Saturday, February 14, 2009

US Political and Economic Elites Stealing the Wealth of a Nation

"John F. Kennedy famously said, 'Life is unfair,' and so it is. But it wouldn't feel as unfair if the shackles wound up instead on the well-heeled feet of Wall Street and Washington's elect. That's the change we need, the change we can really believe in." -- Bill Moyers, Bill Moyers Journal, 8 Feb 2009.
All day long, 24-hours a day, 365 days a year, the talking heads of cable television spew gibberish about almost every subject, quoting lies from the mouths of drones launched by the political and economic elites and who are represented primarily by the GOP. Little fact checking is attempted. Like a whirlpool, the talking heads interview one another. Only in public sector accidents or incidents, health and a few other areas do they interview subject matter experts. But, when it comes to politics, like Chris Matthews, they believe they are the experts! Given the technology available today, networks could easily check the facts almost in real time to determine the veracity of distorted, outright lies or propaganda-based statements, but do not do so, or at least do so recently only in so far as political campaigns are concerned. So, what the US public receives everyday from mainstream media is garbage and what they repeat is also garbage as in "garbage in, garbage out." Anyone who has a dependence upon the mainstream media is consumed by smoke and mirrors. It's all a mirage.

Consequently, when someone like Paul Krugman or David Harvey or Chalmers Johnson articulates a different vision, there is little deep discussion of their views. Oh, Krugman maintains access to the public through his columns in the New York Times, but few Americans read newspapers. When interviewed, his understanding of contemporary political economics is so far above the heads of the talking heads that they are unable, with few exceptions, to hold a reasonable conversation with the man. So, it's 3 minutes and done. Slam, bam, thank you Paul. Don't call us, we'll call you when we need you.

What's really scary to those of us on the Left is that Krugman might be considered a relative intellectual moderate, but at least he sees the trees in the dense forest of misinformation. David Harvey, who is a distinguished professor and teaches Marxism, among other things, at City University of New York, is persona non grata, but is far more insightful about the current economic crisis than Krugman. Nonetheless, we have yet to see him interviewed by any of the 24-hour cable news programs. Its management would rather replay the daily accident or insider interview ad nauseum than prospect for original ideas coming from the Left. Only YouTube saves Harvey, and us, from his views being obscure and relatively anonymous.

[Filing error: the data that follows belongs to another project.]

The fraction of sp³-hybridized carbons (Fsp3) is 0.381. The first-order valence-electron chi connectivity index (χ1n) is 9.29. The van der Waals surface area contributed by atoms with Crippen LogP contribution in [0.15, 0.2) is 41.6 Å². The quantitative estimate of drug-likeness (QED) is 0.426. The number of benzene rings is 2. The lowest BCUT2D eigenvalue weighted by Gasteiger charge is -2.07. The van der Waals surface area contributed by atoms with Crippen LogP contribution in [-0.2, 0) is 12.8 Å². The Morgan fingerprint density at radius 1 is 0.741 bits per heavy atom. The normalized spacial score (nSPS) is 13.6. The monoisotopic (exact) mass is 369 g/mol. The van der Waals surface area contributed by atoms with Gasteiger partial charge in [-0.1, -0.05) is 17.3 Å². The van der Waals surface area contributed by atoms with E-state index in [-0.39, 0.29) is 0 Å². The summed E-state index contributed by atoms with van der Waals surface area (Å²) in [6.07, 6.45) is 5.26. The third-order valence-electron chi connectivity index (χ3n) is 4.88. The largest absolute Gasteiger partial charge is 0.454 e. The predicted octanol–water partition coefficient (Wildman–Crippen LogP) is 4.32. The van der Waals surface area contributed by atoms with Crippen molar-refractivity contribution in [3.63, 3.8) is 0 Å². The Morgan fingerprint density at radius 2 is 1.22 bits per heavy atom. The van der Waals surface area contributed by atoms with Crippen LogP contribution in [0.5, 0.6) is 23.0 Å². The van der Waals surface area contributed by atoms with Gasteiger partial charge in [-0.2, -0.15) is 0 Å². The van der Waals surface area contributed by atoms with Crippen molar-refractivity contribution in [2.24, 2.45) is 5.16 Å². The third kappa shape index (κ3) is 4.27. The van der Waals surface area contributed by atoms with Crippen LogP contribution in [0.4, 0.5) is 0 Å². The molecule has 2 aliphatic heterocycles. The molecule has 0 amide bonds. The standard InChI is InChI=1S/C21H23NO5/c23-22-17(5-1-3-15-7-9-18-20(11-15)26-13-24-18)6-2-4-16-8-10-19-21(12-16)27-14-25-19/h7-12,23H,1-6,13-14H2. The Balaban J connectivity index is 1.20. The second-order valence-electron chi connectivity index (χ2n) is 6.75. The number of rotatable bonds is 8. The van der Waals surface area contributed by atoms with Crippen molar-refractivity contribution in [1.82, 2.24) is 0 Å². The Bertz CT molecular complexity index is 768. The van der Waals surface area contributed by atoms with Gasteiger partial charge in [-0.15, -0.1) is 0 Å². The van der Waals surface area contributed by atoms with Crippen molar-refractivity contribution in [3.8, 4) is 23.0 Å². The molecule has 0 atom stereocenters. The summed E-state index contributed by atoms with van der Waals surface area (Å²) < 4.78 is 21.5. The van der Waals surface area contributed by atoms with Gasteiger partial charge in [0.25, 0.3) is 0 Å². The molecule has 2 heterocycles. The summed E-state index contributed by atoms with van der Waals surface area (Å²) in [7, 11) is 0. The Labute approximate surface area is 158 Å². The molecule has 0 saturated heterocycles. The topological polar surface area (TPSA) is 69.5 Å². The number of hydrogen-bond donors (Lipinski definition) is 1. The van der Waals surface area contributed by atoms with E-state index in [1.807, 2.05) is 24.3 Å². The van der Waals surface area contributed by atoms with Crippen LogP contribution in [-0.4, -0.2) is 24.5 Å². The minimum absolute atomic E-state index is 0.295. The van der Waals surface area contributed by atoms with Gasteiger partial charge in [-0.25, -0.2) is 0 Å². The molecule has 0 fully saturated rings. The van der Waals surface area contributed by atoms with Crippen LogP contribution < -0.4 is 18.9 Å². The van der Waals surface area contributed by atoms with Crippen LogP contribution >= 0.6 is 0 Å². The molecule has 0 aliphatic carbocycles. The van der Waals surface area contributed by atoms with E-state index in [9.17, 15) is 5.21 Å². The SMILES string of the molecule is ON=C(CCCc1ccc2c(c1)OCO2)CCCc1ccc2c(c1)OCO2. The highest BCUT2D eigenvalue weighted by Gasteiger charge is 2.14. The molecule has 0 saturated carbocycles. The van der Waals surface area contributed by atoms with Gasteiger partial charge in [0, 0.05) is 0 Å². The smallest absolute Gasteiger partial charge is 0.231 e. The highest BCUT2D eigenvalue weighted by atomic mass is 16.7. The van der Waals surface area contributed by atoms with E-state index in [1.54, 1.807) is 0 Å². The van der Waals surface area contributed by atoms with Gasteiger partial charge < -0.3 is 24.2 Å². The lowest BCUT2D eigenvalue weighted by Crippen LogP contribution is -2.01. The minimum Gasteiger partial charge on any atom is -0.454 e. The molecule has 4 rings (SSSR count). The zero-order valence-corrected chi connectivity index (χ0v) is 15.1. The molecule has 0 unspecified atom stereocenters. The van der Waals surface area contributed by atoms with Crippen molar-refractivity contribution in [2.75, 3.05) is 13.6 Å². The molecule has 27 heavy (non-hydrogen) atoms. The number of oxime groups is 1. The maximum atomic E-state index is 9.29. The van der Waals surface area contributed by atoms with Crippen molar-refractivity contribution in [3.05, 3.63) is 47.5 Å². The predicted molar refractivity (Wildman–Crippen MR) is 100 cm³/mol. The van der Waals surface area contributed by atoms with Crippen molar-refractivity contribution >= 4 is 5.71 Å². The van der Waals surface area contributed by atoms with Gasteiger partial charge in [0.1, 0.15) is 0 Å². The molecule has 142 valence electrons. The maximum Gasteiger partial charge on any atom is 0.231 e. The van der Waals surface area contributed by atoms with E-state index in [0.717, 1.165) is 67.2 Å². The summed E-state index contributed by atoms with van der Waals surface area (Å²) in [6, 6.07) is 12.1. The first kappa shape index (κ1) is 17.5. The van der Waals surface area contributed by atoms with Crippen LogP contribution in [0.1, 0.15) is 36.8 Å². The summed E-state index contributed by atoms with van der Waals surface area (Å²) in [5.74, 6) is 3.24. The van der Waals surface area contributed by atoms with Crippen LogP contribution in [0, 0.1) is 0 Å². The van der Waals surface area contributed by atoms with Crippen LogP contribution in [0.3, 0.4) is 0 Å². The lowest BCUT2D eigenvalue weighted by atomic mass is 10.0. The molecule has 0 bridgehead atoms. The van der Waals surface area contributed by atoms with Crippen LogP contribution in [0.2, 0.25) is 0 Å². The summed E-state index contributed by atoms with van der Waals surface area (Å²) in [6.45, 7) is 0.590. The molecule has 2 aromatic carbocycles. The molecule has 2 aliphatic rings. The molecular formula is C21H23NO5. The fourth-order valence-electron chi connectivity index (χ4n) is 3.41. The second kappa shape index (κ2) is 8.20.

Chalmers Johnson, a distinguished social scientist and public intellectual, is the author of three linked books on the crises of American imperialism and militarism. They are Blowback (2000), The Sorrows of Empire (2004), and Nemesis: The Last Days of the American Republic (2006). All are available in paperback from Metropolitan Books. To listen to a TomDispatch audio interview with Johnson on the Pentagon's potential economic death spiral, click here. He is a consistent critic of the encumbrance of the military budget on US society.

Marxism in the United States, of course, has been relegated (censored) to the landfill of ideas never to see the light of day by both the right and the center. It is only on the left that any real world discussions take place about the type of society that the United States should be or can be. On the right are predators, scavengers and vermin. In the center are the sheep. On the Left, of course, are the patriots and the humanists. Believe it! Do you think the right would have authored a Bill of Rights. They couldn't even read at the time the Constitution was enacted. For that, we are all blessed. Furthermore, Marx and Hegel were humanists—you know the folks who fight for human rights. Their writings expanded upon the ideas about capital Adam Smith introduced less their three generations before and like many intellectuals of their age were derived directly from the natural and physical worlds in which they lived, in the same way that Isaac Newton, and later Albert Einstein and Rudolf Steiner used the natural world to innovate their own ideas. The point here is that trying to understand capitalism and having no knowledge of Marxism is like astrophysicists not understanding Newton or Einstein. More importantly, as the world is coming to agree, trying to manage a rational economy based upon capitalism with a democratic intent and not understanding Marxism is impossible!

When Adam Smith published his treatise on the Wealth of Nations (1776), he could not envision people making money by just investing the capital of others as Wall Street pirates do today. He writes:
A capital may be employed in four different ways: either, first, in procuring the rude produce annually required for the use and consumption of the society; or, secondly, in manufacturing and preparing that rude produce for immediate use and consumption; or, thirdly, in transporting either the rude or manufactured produce from the places where they abound to those where they are wanted; or, lastly, in dividing particular portions of either into such small parcels as suit the occasional demands of those who want them. In the first way are employed the capitals of all those who undertake the improvement or cultivation of lands, mines, or fisheries; in the second, those of all master manufacturers; in the third, those of all wholesale merchants; and in the fourth, those of all retailers. It is difficult to conceive that a capital should be employed in any way which may not be classed under some one or other of those four. (Smith, Adam, An Inquiry into the Nature and Causes of the Wealth of Nations. Edwin Cannan, ed. 1904. Book II, Chapter V — "Of the Different Employment of Capitals Library of Economics and Liberty.")